Stewardship Conference Challenged to Move Beyond Scarcity to Abundance

Episcopal News Service. May 7, 1999 [99-064]

Kay Collier-Slone, Editor of The Advocate, newspaper of the Diocese of Lexington (Kentucky)

(ENS) "Inventing the Wheel," a conference for stewardship leaders sponsored by the Office of Stewardship at the Episcopal Church Center, brought stewardship leaders and potential leaders from 41 dioceses to Atlanta April 30-May 2.

"I expected to go home with a notebook full of suggestions for capital campaigns and how to's for annual giving. Instead, I have a new definition of stewardship and excitement for living it out with others that will make giving an integral part of every day life," one participant stated.

The energy was abundant and gaining in Atlanta as Bible scholar and author Walter Brueggemann provided the scriptural foundation for the definition of stewardship in plenary sessions which considered both Old and New Testament stories. He challenged participants to ask if the Scriptural story could truly be our story today. According to Brueggemann, the principle work of stewardship is to lay out the Biblical narratives in such a way that people can "get" the message that there is an alternative to the culture in which we live today -- a culture that produces high school massacres and other tragedies. He sees that alternative as the narrative of abundance.

Alternatives to culture of death

The reason that people in contemporary society do not "get it," Brueggemann stated, is characteristically deeply embedded in a philosophy of consumerism a "love affair with commodity that is a spiritually demonic force." "Stewardship is not about raising money for church, but about asking if there is any alternative to the culture of death in which we live."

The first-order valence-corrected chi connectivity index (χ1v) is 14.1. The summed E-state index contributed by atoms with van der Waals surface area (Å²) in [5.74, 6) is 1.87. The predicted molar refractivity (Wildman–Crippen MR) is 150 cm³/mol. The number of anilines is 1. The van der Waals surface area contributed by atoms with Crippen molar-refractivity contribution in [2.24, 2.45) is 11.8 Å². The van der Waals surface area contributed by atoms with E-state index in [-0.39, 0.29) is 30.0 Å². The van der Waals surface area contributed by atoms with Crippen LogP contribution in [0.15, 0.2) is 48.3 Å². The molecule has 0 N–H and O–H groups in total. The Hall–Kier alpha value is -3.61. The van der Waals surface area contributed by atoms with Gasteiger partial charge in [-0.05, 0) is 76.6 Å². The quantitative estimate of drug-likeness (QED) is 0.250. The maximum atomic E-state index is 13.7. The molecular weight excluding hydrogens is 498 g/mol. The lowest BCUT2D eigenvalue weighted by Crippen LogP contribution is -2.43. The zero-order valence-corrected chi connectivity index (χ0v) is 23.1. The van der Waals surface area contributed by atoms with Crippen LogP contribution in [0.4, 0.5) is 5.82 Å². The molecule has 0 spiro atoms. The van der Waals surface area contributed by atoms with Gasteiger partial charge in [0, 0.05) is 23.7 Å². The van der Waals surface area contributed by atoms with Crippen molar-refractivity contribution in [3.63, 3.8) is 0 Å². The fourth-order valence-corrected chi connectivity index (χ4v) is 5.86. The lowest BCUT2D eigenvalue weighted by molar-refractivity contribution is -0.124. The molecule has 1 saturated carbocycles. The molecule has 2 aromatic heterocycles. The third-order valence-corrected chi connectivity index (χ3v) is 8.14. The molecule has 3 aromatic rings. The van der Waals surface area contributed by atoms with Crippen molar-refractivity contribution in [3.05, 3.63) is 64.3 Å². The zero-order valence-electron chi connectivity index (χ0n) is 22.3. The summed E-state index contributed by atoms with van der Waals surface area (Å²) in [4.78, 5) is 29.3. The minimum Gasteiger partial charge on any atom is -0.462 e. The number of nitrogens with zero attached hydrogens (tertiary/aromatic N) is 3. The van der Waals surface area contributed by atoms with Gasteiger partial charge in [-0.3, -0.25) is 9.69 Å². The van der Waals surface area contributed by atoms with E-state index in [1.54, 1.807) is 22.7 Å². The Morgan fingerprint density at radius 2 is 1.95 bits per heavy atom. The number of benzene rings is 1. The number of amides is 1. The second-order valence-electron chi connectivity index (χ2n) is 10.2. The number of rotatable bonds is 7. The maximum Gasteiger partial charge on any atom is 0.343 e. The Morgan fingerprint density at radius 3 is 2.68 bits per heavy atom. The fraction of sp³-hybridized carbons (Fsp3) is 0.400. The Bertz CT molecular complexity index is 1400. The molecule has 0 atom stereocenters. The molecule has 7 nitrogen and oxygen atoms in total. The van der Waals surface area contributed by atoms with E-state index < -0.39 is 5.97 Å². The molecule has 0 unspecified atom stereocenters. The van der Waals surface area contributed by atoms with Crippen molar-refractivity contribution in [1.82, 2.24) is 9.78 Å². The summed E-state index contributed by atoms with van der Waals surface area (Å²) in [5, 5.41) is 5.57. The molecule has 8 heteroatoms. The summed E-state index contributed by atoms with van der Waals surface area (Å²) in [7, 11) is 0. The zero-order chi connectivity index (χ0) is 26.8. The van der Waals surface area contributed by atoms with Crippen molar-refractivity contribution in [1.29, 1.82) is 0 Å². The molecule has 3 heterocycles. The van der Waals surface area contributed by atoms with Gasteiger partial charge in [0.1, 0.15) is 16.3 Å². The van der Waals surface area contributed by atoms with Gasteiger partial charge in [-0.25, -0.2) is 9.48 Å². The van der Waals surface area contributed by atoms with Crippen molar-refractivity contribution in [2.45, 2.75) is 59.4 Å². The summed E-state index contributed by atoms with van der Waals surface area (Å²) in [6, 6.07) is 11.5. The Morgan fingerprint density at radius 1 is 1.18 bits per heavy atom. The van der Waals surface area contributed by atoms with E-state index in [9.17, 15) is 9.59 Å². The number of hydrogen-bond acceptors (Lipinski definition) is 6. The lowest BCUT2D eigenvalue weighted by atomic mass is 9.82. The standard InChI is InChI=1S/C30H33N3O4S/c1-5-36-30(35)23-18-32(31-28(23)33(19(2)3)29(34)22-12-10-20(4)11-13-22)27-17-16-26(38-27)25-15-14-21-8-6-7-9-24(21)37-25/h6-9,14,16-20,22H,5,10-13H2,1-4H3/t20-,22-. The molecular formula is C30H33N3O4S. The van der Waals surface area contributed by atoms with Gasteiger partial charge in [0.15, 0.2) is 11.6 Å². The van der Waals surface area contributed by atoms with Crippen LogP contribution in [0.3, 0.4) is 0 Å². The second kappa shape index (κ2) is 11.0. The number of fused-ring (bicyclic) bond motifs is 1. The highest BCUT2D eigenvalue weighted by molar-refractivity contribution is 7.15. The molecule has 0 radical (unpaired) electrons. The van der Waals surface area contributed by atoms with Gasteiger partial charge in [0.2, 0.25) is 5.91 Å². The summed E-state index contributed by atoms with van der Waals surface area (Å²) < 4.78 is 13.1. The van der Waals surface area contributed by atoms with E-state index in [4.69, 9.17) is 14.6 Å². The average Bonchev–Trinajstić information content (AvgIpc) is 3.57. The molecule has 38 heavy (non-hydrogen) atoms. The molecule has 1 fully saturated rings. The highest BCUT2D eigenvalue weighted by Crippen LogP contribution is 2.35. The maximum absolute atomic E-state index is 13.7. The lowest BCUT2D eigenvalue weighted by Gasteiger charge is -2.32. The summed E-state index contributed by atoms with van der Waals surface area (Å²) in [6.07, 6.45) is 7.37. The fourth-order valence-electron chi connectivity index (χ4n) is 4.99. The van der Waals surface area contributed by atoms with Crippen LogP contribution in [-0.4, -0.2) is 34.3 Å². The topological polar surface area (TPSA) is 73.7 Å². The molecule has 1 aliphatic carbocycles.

Brueggemann took the conferees on a dramatic trip through the Old Testament to demonstrate the narrative of abundance "which is ours through scripture, liturgy and history." The sacrament, he stated, is about the drama of "more than enough." The narrative of abundance, which represents the "overflowing, limitless, generous power of God" both historically and today collides with Pharaoh -- "the belief that there is not enough" -- the narrative of scarcity.

"The alternative to stewardship is fear," he stated. "Fear that there won't be enough." It is a belief that is driven, Brueggemann believes, by the economics of scarcity, which is the invention of Nike and Coke. "The narrative of scarcity posits that the past is barren of miracles and the only way to get anywhere is to invent yourself and scramble for whatever you can get. A past without gifts and a future without hope gives a present as an arena for anxiety -- an anxiety endlessly stirred by those who generate the great theology of scarcity -- a theology which says our neighbors are a threat; which creates more suicides, murders and prisons."

Brueggemann proposes that the Christian narrative is a story of lives rooted in the liturgy of abundance, beginning with the baptismal rite, with its "abundance of water and grace." "For everyone comes Pharaoh, and the belief that there is 'not enough.' We must help people know that the narrative of abundance is ours, that the true story of our lives is an "'invitation to the wilderness where there is bread.'"

In his second plenary presentation, Brueggemann followed Jesus' concern with public life as revealed in the New Testament. The Kingdom of God, he said, is a political metaphor for recognizing life of the culture and turning it into neighborliness. "Deeply operative among us today is the mandate to transform," he stated, challenging the participants to realize that "stewardship is not a little scheme for raising the church budget," but a call to "re-vision the world as an arena for God's newness." The great crisis of stewardship is "people who go to Pharaoh's university and never get it about generosity, but have a hard heart, embedded in the narrative of consumerism."

A mentality of scarcity